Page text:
On the Use of ‘Glyphmaps’ for Analysing the Scale and Temporal Spread of COVID-19 Reported Cases
ISPRS Int. J. Geo-Inf. 2021, 10(4), 213; https://doi.org/10.3390/ijgi10040213 - 01 Apr 2021
Viewed by 479
Abstract
Recent analysis of area-level COVID-19 cases data attempts to grapple with a challenge familiar to geovisualization: how to capture the development of the virus, whilst supporting analysis across geographic areas? We present several glyphmap designs for addressing this challenge applied to local authority [...] Read more.
Recent analysis of area-level COVID-19 cases data attempts to grapple with a challenge familiar to geovisualization: how to capture the development of the virus, whilst supporting analysis across geographic areas? We present several glyphmap designs for addressing this challenge applied to local authority data in England whereby charts displaying multiple aspects related to the pandemic are given a geographic arrangement. These graphics are visually complex, with clutter, occlusion and salience bias an inevitable consequence. We develop a framework for describing and validating the graphics against data and design requirements. Together with an observational data analysis, this framework is used to evaluate our designs, relating them to particular data analysis needs based on the usefulness of the structure they expose. Our designs, documented in an accompanying code repository, attend to common difficulties in geovisualization design and could transfer to contexts outside of the UK and to phenomena beyond the pandemic. Full article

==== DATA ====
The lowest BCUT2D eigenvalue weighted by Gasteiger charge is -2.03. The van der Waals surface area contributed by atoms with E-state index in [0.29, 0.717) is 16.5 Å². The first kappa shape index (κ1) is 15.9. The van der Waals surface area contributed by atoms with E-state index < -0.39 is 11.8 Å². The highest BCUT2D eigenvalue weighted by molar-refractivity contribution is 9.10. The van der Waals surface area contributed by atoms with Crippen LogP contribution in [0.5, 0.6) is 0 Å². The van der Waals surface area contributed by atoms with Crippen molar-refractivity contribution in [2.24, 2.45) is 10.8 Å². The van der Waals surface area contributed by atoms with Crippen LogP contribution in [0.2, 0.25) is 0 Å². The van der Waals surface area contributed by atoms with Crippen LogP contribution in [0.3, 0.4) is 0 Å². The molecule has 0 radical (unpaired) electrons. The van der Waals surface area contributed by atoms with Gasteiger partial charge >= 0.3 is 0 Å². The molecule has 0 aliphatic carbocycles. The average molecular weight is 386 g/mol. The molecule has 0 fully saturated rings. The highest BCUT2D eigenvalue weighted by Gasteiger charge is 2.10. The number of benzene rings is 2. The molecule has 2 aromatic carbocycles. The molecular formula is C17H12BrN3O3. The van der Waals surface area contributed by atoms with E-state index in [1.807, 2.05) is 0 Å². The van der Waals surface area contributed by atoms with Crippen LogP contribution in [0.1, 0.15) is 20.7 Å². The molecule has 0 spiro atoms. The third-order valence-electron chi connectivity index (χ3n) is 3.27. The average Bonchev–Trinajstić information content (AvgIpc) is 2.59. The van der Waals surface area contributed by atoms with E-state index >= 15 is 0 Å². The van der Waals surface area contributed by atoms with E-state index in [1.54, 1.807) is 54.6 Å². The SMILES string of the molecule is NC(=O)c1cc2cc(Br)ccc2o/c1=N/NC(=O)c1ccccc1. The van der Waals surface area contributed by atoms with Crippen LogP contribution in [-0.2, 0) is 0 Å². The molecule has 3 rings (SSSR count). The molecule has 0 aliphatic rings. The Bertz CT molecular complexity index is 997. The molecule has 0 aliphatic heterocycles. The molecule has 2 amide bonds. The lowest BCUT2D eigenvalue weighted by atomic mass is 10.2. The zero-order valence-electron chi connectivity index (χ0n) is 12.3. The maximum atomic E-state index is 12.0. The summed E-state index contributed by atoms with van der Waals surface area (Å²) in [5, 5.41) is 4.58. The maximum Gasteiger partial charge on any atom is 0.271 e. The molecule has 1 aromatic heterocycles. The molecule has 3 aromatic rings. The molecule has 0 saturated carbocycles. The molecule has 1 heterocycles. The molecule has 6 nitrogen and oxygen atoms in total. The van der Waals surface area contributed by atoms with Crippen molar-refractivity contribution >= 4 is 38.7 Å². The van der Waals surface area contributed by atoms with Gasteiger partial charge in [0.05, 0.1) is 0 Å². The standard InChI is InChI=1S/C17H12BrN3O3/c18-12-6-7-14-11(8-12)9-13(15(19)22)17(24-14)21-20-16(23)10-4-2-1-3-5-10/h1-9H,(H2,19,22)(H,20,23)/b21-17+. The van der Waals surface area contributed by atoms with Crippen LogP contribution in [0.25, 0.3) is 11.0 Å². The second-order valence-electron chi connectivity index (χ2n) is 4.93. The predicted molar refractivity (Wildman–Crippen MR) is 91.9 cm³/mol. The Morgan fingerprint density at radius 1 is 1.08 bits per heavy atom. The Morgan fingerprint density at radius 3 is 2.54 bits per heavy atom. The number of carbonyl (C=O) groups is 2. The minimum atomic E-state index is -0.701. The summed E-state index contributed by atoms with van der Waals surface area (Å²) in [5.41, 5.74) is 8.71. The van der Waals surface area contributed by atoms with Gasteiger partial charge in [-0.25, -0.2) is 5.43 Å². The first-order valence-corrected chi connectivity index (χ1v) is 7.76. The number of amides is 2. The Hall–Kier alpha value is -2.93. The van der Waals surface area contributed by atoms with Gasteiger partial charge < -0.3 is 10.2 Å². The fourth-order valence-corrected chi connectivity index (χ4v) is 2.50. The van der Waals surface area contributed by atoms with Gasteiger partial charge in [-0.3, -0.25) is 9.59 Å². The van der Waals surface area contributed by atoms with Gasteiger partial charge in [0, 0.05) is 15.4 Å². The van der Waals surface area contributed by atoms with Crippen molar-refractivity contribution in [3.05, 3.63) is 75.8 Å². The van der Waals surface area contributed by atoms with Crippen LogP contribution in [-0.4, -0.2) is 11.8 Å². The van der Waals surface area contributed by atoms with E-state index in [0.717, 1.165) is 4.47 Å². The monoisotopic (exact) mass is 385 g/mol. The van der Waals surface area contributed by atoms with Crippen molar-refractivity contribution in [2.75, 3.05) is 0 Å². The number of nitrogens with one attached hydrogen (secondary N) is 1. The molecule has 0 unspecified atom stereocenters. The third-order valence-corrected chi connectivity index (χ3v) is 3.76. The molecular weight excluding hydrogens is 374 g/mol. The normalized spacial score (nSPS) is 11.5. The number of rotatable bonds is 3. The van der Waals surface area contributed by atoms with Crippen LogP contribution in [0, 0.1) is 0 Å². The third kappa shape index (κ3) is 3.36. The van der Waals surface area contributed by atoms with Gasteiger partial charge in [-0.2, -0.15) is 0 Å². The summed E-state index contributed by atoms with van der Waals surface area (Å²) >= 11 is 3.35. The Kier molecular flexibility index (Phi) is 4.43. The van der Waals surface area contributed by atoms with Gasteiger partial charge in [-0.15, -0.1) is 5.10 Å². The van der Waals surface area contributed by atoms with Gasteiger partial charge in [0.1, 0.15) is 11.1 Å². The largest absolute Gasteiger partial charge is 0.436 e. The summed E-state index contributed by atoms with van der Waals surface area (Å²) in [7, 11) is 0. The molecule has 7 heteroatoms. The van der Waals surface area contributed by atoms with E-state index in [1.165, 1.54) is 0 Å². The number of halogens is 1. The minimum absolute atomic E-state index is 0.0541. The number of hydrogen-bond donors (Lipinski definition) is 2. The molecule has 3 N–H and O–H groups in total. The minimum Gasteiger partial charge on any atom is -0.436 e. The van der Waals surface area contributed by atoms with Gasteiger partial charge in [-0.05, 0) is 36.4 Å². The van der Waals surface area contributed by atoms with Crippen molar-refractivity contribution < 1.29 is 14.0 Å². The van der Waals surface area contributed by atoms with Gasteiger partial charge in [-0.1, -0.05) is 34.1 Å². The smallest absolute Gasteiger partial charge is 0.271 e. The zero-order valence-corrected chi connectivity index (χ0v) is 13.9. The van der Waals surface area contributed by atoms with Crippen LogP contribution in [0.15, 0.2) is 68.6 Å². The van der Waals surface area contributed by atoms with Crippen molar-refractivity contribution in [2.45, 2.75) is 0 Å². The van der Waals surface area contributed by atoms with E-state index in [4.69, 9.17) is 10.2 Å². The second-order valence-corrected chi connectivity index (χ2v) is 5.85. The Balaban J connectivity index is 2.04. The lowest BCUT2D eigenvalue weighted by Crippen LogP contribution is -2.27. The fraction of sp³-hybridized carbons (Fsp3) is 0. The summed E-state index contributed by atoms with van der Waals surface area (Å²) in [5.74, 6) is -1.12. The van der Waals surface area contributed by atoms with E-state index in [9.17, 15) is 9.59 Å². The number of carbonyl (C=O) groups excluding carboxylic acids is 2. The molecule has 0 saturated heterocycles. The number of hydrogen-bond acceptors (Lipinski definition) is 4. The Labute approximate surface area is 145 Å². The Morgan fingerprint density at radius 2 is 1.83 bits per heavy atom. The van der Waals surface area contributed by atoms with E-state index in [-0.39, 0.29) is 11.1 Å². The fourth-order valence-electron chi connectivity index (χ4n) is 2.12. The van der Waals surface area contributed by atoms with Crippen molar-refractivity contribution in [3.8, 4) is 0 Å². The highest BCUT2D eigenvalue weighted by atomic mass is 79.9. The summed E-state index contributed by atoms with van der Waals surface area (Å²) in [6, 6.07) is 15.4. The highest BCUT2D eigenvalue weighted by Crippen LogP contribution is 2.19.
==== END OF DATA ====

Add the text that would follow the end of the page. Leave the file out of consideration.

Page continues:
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Article
The Impact of COVID-19 on Crime: A Spatial Temporal Analysis in Chicago